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  • Nano Express
  • Open Access

3D CoMoSe4 Nanosheet Arrays Converted Directly from Hydrothermally Processed CoMoO4 Nanosheet Arrays by Plasma-Assisted Selenization Process Toward Excellent Anode Material in Sodium-Ion Battery

Nanoscale Research Letters201914:213

https://doi.org/10.1186/s11671-019-3035-6

  • Received: 17 April 2019
  • Accepted: 30 May 2019
  • Published:

Abstract

In this work, three-dimensional (3D) CoMoSe4 nanosheet arrays on network fibers of a carbon cloth denoted as CoMoSe4@C converted directly from CoMoO4 nanosheet arrays prepared by a hydrothermal process followed by the plasma-assisted selenization at a low temperature of 450 °C as an anode for sodium-ion battery (SIB) were demonstrated for the first time. With the plasma-assisted treatment on the selenization process, oxygen (O) atoms can be replaced by selenium (Se) atoms without the degradation on morphology at a low selenization temperature of 450 °C. Owing to the high specific surface area from the well-defined 3D structure, high electron conductivity, and bi-metal electrochemical activity, the superior performance with a large sodium-ion storage of 475 mA h g−1 under 0.5–3 V potential range at 0.1 A g−1 was accomplished by using this CoMoSe4@C as the electrode. Additionally, the capacity retention was well maintained over 80 % from the second cycle, exhibiting a satisfied capacity of 301 mA h g−1 even after 50 cycles. The work delivered a new approach to prepare a binary transition metallic selenide and definitely enriches the possibilities for promising anode materials in SIBs with high performances.

Keywords

  • CoMoSe4 nanosheet arrays
  • CoMoO4 nanosheet arrays
  • Plasma-assisted selenization
  • Sodium-ion battery

Background

Rechargeable sodium-ion batteries (SIBs), benefiting from advantages of low cost and relatively high safety, have been considered as a promising alternative battery system to commercial lithium-ion batteries (LIBs) and received tremendous attention during the last decades [15]. Nevertheless, the larger ionic radius and higher molar mass of sodium ions compared with that of lithium ions lead to a sluggish electrochemical reaction for the sodium-ion diffusion, which consequently results in the unsatisfied electrochemical performances with less options on suitable electrode materials than those in LIBs [68]. Therefore, it is quite important to explore or design appropriate anode materials for SIBs.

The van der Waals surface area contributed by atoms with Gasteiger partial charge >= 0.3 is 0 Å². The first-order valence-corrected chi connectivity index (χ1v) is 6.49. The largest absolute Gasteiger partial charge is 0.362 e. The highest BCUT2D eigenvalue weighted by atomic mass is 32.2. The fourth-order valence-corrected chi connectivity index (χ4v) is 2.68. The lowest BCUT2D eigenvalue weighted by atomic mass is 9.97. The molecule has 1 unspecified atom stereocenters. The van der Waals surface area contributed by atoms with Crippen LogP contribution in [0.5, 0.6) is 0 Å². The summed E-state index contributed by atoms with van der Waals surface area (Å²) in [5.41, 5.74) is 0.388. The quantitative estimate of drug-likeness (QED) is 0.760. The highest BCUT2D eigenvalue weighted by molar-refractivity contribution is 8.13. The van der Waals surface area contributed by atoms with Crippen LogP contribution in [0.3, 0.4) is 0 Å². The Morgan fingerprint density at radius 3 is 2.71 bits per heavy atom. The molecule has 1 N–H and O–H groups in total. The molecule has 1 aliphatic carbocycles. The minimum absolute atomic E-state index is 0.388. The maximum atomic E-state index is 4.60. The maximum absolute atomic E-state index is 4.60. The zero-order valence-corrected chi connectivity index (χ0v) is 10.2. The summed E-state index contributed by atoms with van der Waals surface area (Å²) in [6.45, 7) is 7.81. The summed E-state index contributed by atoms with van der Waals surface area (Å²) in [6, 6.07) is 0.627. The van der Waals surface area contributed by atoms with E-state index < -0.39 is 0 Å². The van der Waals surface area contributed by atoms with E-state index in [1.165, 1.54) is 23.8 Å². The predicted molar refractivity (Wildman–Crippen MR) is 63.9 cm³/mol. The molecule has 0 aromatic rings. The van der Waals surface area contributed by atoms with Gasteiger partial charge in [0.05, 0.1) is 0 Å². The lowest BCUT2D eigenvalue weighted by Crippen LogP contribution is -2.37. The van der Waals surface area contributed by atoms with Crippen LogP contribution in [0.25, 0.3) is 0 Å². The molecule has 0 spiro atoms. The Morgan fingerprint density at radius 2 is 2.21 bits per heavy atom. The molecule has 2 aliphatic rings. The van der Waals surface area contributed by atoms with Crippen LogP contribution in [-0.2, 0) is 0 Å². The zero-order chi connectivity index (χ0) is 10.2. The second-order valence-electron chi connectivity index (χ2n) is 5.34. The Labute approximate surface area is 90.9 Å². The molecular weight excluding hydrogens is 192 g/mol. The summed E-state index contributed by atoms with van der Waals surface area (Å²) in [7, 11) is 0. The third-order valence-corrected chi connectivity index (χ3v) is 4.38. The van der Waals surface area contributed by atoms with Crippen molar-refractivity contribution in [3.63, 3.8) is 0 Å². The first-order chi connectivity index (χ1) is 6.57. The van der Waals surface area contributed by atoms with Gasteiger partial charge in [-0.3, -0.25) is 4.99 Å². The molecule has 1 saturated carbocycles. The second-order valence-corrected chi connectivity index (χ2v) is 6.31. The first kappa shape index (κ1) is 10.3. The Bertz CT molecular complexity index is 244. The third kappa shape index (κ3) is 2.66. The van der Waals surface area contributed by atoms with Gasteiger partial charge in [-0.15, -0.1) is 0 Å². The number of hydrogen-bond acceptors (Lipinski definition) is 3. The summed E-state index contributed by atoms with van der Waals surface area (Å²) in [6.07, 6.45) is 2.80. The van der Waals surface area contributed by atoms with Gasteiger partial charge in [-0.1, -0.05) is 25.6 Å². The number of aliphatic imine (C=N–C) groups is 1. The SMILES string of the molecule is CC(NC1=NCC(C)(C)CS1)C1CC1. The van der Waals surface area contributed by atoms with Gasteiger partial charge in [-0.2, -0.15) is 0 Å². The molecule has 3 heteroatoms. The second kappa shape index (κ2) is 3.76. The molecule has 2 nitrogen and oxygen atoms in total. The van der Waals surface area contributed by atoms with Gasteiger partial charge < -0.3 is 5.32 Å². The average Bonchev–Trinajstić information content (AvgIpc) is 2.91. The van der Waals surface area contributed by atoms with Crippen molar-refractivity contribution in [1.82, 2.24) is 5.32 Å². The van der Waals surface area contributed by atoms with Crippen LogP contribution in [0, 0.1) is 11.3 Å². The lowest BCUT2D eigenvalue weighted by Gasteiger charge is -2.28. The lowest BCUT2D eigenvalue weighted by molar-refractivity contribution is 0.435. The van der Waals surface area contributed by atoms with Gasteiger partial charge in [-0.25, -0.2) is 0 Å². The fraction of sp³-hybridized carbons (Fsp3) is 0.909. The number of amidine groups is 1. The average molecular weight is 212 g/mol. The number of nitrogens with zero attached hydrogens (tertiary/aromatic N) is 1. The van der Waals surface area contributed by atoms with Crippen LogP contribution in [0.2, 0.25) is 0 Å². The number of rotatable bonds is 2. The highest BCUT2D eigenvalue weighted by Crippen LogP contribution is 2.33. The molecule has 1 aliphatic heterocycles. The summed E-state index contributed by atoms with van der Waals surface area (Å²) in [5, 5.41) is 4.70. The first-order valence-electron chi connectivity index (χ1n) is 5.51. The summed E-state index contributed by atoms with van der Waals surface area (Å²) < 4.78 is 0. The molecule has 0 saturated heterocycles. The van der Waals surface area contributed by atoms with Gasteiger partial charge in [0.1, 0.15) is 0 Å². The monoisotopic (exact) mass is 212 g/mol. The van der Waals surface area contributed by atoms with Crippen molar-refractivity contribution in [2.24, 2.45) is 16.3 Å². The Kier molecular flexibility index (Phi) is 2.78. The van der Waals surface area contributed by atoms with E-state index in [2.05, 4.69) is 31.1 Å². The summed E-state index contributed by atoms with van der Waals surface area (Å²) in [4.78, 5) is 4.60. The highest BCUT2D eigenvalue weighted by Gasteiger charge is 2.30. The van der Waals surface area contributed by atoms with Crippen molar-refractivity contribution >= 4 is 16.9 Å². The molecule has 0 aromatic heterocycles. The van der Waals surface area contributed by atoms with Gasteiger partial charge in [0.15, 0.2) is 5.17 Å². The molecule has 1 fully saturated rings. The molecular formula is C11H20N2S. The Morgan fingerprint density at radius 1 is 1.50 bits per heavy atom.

Metal sulfides/selenides (MXs) have been demonstrated as very popular electrode material in SIBs because of their unique crystal structures and varieties in material properties [915]. Nonetheless, the large volume change in MXs during ionic extraction and insertion processes, generally resulting in structural degradation and instability of the solid electrolyte interphase, is still a serious issue. Therefore, further strategies are still needed to accommodate or buffer the material structures for practical applications [16, 17]. Recently, bimetallic sulfides/selenides, e.g., NiCo2S4, Co2Mo3Se, and CoMoS [1820], have been investigated as a promising class of electrode materials for promising energy storage and conversion devices because of their higher electrochemical activities and capacities than mono-metal sulfides/selenides, e.g., MoS2, CoSe2, NiSe2, and FeSe2 [2127]. However, in the field of SIBs, there have been few reports on the application of bimetallic selenides because of the challenge in material synthesis. Up to date, some synthetic methods and applications of bimetallic selenides in SIBs have been carried out [2830]. Among them, Co and Mo, as transition metal elements with abundant resources and high redox chemical valences [3135], are promising components as anode materials. Additionally, carbon cloth with highly textured surface and good electrical conductivity is a good substrate for electrode materials, which can enable fast electron transport and produce large electrode–electrolyte contact areas [37, 38].